Fine dining<img class="rm-lazyloadable-image rm-shortcode" type="lazy-image" data-runner-src="https://assets.rebelmouse.io/eyJhbGciOiJIUzI1NiIsInR5cCI6IkpXVCJ9.eyJpbWFnZSI6Imh0dHBzOi8vYXNzZXRzLnJibC5tcy8yNTY3MzEyOS9vcmlnaW4ucG5nIiwiZXhwaXJlc19hdCI6MTY3MzUzNTg4OX0.RC4THQq5cwZ6x-qjseMulxyaYyI6SThSns94tVfFhu8/img.png?width=980" id="a6f95" width="1975" height="1225" data-rm-shortcode-id="d69cd8f95e64936c748a1fc2a3649897" data-rm-shortcode-name="rebelmouse-image" />
Fine dining options available, but perhaps not if you're a Mexican immigrant.
Credit: Public domain, via David Rumsey Map Collection.<p>If you liked fine dining, there were worse places to be than Golden-Age Hollywood. </p><ul><li>Halfway between 20th Century Fox and United Artists, there's the chefs of the <strong>Victor Hugo</strong> and the <strong>Beverly Wilshire</strong>, competing for your attention.</li><li>In the 1930s, <strong>Lamaze</strong> was a fancy Hollywood restaurant, not a child-birthing technique; right next door were the Trocadero and the Clover Club – all pretty close to the Hollywood Bowl. By the look on his face, the chef at the Lamaze may be going over to the Clover when his shift is over.</li><li>Other restaurants of note: <strong>Perinos</strong>, at Wilshire and Western; <strong>Levy's</strong>, at Santa Monica and Vine; and <strong>Lucey's</strong>, on Melrose. </li><li>Sprinkled across town were <strong>Brown Derby</strong> restaurants. Named after the first of the chain, which opened on Wilshire Boulevard in 1926 and was shaped like a semicircular derby hat, the restaurants were a fixture of Golden-Age Hollywood.</li></ul>
Leisure and entertainment<img class="rm-lazyloadable-image rm-shortcode" type="lazy-image" data-runner-src="https://assets.rebelmouse.io/eyJhbGciOiJIUzI1NiIsInR5cCI6IkpXVCJ9.eyJpbWFnZSI6Imh0dHBzOi8vYXNzZXRzLnJibC5tcy8yNTY3MzEzNS9vcmlnaW4ucG5nIiwiZXhwaXJlc19hdCI6MTYyMzYwNTY1M30.KH2RHgi6t0mt0htdruurQRo8K-vb3GW-MBs82dUIamI/img.png?width=980" id="02cda" width="1813" height="1258" data-rm-shortcode-id="db132d8d7feeedb19fba3c2efed84a39" data-rm-shortcode-name="rebelmouse-image" />
Warner Brothers is organising a sea battle in the back lot.
Credit: Public domain, via David Rumsey Map Collection.<p>Even outside the glamour of the studios and the high life of fine dining, Hollywood is portrayed as a city of leisure and entertainment.</p><ul><li>People in bathing suits are diving into the Pacific along the coast-hugging Speedway, from <strong>Malibu</strong> via the <strong>Bel Air Beach Club</strong> and <strong>Santa Monica</strong> all the way down to <strong>Santa Catalina</strong> island. </li><li>Masses of <strong>cyclists</strong>–yes, cyclists–are cruising down the city's boulevards and avenues. Could Thirties LA have been a cycling paradise?</li><li>But then what's with all the <strong>horses</strong>, not just polo-playing outside of town, but also racing through the center – their riders showing off with their hats in one hand? Surely, this can't have been a common sight.</li><li><strong>Buses</strong> overflowing with tourists are driving around town, perhaps already then being shown the homes of the stars.</li><li>Perhaps a star has been spotted near the <strong>Carthay</strong>; that would explain the rush of onlookers.</li></ul>
Marginal figures<img class="rm-lazyloadable-image rm-shortcode" type="lazy-image" data-runner-src="https://assets.rebelmouse.io/eyJhbGciOiJIUzI1NiIsInR5cCI6IkpXVCJ9.eyJpbWFnZSI6Imh0dHBzOi8vYXNzZXRzLnJibC5tcy8yNTY3MzE0OS9vcmlnaW4ucG5nIiwiZXhwaXJlc19hdCI6MTYzNjM1MDI4NH0.vjnbRZmBt2Kw0Xecq_xsIhgWL9RGFjXm2YN1QW9Cvhs/img.png?width=980" id="99062" width="1851" height="1215" data-rm-shortcode-id="6d2736ca34c8aec7f0bbf04104087ae5" data-rm-shortcode-name="rebelmouse-image" />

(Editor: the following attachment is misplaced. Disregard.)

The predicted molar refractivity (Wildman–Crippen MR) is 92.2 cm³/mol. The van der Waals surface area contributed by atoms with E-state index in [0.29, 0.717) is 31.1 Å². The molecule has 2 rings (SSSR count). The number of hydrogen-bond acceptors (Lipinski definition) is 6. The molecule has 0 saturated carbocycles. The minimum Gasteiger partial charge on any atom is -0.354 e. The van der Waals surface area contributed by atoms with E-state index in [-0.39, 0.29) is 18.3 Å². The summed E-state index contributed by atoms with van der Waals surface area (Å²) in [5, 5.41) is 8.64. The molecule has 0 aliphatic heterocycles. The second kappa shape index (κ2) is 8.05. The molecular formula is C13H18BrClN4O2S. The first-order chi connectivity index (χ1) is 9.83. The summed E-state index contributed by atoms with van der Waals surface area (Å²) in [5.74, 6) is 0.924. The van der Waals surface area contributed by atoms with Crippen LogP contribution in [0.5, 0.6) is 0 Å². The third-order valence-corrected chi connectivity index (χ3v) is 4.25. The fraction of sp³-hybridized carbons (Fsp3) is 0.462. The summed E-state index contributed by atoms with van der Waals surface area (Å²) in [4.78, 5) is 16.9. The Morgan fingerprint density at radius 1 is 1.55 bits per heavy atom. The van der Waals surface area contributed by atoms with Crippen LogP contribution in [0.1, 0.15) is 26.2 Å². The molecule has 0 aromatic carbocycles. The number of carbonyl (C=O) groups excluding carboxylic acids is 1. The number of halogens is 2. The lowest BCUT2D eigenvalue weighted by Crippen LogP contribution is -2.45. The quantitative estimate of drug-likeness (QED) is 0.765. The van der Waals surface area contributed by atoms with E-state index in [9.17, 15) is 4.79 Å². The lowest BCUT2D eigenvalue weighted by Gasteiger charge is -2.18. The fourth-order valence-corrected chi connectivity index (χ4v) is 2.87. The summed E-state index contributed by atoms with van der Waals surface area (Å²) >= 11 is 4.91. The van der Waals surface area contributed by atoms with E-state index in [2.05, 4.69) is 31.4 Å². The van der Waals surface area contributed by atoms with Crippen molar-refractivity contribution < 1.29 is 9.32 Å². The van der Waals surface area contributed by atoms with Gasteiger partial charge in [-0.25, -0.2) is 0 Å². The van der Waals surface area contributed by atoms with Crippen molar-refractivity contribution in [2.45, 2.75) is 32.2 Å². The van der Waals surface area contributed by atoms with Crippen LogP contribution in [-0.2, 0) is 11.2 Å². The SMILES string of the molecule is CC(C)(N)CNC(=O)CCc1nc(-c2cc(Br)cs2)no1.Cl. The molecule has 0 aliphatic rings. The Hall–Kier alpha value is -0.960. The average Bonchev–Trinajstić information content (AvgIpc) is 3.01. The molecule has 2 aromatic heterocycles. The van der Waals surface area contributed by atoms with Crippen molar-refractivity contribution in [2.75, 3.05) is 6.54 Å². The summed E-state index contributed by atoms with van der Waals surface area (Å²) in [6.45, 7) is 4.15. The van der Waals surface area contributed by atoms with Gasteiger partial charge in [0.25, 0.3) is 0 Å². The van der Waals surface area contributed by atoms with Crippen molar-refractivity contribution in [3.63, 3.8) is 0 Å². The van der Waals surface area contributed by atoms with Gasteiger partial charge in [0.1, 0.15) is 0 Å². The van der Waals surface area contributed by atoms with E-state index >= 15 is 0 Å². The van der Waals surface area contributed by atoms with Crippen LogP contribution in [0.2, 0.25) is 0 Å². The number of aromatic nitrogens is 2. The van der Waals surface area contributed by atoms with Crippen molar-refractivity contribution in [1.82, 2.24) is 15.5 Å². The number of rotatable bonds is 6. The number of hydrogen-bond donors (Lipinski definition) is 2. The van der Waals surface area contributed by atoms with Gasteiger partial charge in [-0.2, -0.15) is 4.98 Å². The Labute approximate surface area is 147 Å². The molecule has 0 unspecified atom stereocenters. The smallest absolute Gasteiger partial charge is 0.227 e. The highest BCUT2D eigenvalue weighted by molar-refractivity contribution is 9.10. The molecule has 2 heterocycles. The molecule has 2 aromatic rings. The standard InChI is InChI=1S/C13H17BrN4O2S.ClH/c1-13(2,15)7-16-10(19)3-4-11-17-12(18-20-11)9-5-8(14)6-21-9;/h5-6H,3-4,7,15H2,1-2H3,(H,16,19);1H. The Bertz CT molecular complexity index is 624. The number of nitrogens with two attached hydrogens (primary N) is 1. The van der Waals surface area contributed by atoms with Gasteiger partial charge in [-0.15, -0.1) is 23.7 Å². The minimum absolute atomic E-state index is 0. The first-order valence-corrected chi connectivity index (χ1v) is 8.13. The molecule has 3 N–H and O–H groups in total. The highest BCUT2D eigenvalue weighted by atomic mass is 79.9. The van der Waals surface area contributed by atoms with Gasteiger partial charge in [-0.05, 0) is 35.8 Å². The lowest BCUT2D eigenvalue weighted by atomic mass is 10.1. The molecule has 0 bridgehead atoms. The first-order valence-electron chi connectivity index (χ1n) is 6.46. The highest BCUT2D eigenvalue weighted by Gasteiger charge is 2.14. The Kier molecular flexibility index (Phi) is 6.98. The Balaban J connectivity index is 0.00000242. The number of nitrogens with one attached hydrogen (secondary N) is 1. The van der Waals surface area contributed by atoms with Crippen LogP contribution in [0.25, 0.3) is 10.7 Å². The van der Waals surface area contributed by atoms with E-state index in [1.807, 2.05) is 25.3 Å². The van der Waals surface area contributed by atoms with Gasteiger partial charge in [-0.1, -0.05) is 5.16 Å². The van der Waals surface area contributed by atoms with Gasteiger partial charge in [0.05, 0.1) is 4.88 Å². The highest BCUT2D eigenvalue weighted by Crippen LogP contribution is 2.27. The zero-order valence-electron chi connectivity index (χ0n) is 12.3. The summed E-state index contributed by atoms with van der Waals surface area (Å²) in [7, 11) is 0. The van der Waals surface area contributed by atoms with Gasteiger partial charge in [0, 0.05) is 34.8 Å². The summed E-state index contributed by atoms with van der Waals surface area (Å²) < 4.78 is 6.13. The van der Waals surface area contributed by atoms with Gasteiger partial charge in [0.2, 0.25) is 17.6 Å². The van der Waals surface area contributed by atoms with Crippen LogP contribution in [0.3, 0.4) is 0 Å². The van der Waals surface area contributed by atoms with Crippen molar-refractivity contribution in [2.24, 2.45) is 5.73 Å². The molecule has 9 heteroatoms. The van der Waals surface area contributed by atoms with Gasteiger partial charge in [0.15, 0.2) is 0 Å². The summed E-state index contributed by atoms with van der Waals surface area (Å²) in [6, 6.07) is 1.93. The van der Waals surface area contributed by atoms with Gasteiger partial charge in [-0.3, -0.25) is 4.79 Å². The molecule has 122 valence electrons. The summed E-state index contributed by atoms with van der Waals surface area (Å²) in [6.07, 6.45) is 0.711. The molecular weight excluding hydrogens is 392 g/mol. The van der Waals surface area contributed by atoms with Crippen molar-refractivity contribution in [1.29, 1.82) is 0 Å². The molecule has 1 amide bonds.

Chinese laborers digging away behind the back of a movie director.
Credit: Public domain, via David Rumsey Map Collection.<p>In the northeast corner, the <strong>Santa Anita racetrack</strong> is giving punters a run for their money – literally. Closer by, <strong>Mickey Mouse </strong>waves to passers-by from his home on Riverside Drive, not far from a well spouting oil. Huge crowds gather at the <strong>American Legion stadium</strong> in the center. Elegant ladies and gentlemen striding around town complete the picture of a city as elegant and attractive as any in the world.</p><p>Yet Groth wouldn't be a perceptive–or 'cockeyed'–observer if he didn't also look beyond the glamour. Check the bottom right for a Native American couple and their child making their way into Hollywood, looking for opportunity. Two streets down, a Mexican immigrant is doing the same, his donkey laden with wares he will be hoping to sell. And on the corner of La Brea and Venice, Chinese laborers are moving earth right behind the back of a movie director, seated in the classic folding chair, loudspeaker in hand.</p><p>All these figures are placed near the edge of the map, a textbook demonstration of what it means to be 'marginal'. <br></p><p><em><br></em></p><p><em>Map in the public domain; found </em><a href="https://www.davidrumsey.com/luna/servlet/s/0tq57m" target="_blank">here</a><em> at the </em><a href="https://www.davidrumsey.com" target="_blank">David Rumsey Map Collection</a><em>.</em> </p><p><strong>Strange Maps #1070</strong></p><p><strong></strong><em>Got a strange map? Let me know at </em><a href="mailto:firstname.lastname@example.org">email@example.com</a>.<br></p>
A new study shows that the top rap songs in the U.S. are making increasingly frequent references to depression and suicidal thoughts.
- The most popular rap songs in the U.S. are more frequently making references to mental health problems, particularly suicide and depression.
- A research team analyzed lyrics from the top 25 most popular rap songs released in the years 1998, 2003, 2008, 2013, and 2018, examining the lyrics of artists such as Eminem, Drake, Post Malone, Lil' Wayne, Juice WRLD, Kanye West, and Jay-Z.
- References to suicide rose from 0% to 12%, and references to depression from 16% to 32% over the last 20 years.